23rd May 1997

 

This case deals with matters to be considered by a housing authority when deciding whether or not to extend interim accommodation, pending a review after refusal by that authority.

The case was an application for judicial review of a housing authority's decision not to continue to provide the applicant with interim accommodation under s.188 of the Housing Act 1996 while determining the review of her homelessness application under s.202 of the Act of 1996.

 

HELD: The respondent's policy of not providing interim accommodation pending a review in the absence of exceptional reasons was perfectly lawful as housing authorities had a wide discretion under s.188 of the Act but there was an underlying requirement when exercising that discretion to keep in mind, on the one hand the objective of fairness to those who were homeless in circumstances where the authority had decided it owed them no duty, and on the other, to give proper consideration to the possibility that an applicant for a review might be right and that to deprive him of interim accommodation could result in a denial of an entitlement.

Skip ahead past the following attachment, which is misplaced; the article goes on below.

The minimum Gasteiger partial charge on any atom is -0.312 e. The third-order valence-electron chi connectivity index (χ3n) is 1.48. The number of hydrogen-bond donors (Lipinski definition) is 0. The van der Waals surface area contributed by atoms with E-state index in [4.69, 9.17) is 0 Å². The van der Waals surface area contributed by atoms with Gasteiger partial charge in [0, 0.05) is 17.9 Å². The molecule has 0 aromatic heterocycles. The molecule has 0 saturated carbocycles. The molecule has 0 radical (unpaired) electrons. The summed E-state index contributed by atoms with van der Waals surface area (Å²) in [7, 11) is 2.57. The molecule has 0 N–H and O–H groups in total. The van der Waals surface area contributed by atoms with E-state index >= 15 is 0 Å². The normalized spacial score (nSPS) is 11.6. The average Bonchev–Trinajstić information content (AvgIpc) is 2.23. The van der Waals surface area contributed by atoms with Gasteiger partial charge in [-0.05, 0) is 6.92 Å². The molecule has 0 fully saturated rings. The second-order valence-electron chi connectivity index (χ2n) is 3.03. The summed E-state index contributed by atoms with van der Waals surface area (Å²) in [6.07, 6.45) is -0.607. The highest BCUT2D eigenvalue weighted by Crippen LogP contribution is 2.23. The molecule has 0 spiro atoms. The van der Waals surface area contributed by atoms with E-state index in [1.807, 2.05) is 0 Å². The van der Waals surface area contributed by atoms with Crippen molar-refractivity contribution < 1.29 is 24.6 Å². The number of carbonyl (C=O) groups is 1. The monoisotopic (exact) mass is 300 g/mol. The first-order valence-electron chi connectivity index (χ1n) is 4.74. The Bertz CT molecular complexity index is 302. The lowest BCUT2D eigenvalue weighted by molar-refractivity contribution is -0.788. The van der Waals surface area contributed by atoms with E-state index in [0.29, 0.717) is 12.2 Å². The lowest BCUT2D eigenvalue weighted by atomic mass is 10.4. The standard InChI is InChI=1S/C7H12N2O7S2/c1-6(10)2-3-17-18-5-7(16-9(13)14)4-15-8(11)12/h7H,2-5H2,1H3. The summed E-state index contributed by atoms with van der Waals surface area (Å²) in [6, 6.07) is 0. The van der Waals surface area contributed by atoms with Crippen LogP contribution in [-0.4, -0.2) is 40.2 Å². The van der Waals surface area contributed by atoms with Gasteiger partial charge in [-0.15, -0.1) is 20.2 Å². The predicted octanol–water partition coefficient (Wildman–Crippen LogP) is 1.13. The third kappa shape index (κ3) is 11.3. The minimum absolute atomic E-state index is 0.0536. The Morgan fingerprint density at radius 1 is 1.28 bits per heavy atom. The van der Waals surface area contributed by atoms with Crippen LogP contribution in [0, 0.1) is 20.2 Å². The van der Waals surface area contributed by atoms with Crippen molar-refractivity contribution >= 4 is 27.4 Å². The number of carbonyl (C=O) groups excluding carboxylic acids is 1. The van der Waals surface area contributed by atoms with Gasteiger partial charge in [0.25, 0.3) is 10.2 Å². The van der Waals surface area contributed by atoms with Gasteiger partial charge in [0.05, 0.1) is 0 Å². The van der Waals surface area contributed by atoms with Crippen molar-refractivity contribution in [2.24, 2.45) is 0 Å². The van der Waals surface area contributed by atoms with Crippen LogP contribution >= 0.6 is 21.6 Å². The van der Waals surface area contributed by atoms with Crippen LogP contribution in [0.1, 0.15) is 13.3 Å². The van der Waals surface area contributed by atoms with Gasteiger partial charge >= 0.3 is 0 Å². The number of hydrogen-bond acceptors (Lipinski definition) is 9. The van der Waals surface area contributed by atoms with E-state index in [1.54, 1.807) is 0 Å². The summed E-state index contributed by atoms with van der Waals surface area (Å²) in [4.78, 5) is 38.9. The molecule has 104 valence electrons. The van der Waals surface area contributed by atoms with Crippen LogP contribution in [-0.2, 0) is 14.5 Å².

A court had to bear in mind:

  1. the merits of the case itself and the extent to which it could properly be said that the decision was one which required a very fine balance of judgment and which might go either way;

  2. whether there was any new material or information or argument put before the authority which could have a real effect on the decision under review; and

  3. matters which were clearly relevant, such as the personal circumstances of the applicant and the consequences to her of an adverse decision. However there were some cases where other considerations might prove to be relevant. In the present case the application would be allowed as the authority had failed to give the respondent reasons which was clearly a breach of its obligations under s.184(3) of the Act.


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